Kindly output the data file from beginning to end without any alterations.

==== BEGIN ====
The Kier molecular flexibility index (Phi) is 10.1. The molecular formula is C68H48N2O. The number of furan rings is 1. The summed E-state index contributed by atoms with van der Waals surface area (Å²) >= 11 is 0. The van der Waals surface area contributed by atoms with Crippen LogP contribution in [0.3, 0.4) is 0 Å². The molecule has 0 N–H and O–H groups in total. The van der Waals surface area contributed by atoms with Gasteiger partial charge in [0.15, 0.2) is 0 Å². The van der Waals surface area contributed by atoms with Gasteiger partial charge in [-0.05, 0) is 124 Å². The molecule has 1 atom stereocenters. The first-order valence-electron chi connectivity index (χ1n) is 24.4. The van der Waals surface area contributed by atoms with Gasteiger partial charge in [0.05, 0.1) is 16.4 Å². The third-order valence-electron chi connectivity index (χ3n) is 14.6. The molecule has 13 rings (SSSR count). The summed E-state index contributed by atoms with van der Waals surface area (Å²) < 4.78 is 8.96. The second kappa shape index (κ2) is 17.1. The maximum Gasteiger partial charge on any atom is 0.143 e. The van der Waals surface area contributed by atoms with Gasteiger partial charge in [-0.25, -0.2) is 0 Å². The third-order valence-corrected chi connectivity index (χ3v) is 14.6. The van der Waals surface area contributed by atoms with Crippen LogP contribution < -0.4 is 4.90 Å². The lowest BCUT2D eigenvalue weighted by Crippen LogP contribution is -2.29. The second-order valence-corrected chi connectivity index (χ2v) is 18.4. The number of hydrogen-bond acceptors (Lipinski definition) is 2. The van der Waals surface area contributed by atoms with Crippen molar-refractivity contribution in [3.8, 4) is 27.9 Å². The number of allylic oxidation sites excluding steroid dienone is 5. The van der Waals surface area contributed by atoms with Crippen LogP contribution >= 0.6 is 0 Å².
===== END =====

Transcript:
The Kier molecular flexibility index (Phi) is 10.1. The molecular formula is C68H48N2O. The number of furan rings is 1. The summed E-state index contributed by atoms with van der Waals surface area (Å²) >= 11 is 0. The van der Waals surface area contributed by atoms with Crippen LogP contribution in [0.3, 0.4) is 0 Å². The molecule has 0 N–H and O–H groups in total. The van der Waals surface area contributed by atoms with Gasteiger partial charge in [0.15, 0.2) is 0 Å². The van der Waals surface area contributed by atoms with Gasteiger partial charge in [-0.05, 0) is 124 Å². The molecule has 1 atom stereocenters. The first-order valence-electron chi connectivity index (χ1n) is 24.4. The van der Waals surface area contributed by atoms with Gasteiger partial charge in [0.05, 0.1) is 16.4 Å². The third-order valence-electron chi connectivity index (χ3n) is 14.6. The molecule has 13 rings (SSSR count). The summed E-state index contributed by atoms with van der Waals surface area (Å²) < 4.78 is 8.96. The second kappa shape index (κ2) is 17.1. The maximum Gasteiger partial charge on any atom is 0.143 e. The van der Waals surface area contributed by atoms with Gasteiger partial charge in [-0.25, -0.2) is 0 Å². The third-order valence-corrected chi connectivity index (χ3v) is 14.6. The van der Waals surface area contributed by atoms with Crippen LogP contribution < -0.4 is 4.90 Å². The lowest BCUT2D eigenvalue weighted by Crippen LogP contribution is -2.29. The second-order valence-corrected chi connectivity index (χ2v) is 18.4. The number of hydrogen-bond acceptors (Lipinski definition) is 2. The van der Waals surface area contributed by atoms with Crippen molar-refractivity contribution in [3.8, 4) is 27.9 Å². The number of allylic oxidation sites excluding steroid dienone is 5. The van der Waals surface area contributed by atoms with Crippen LogP contribution >= 0.6 is 0 Å².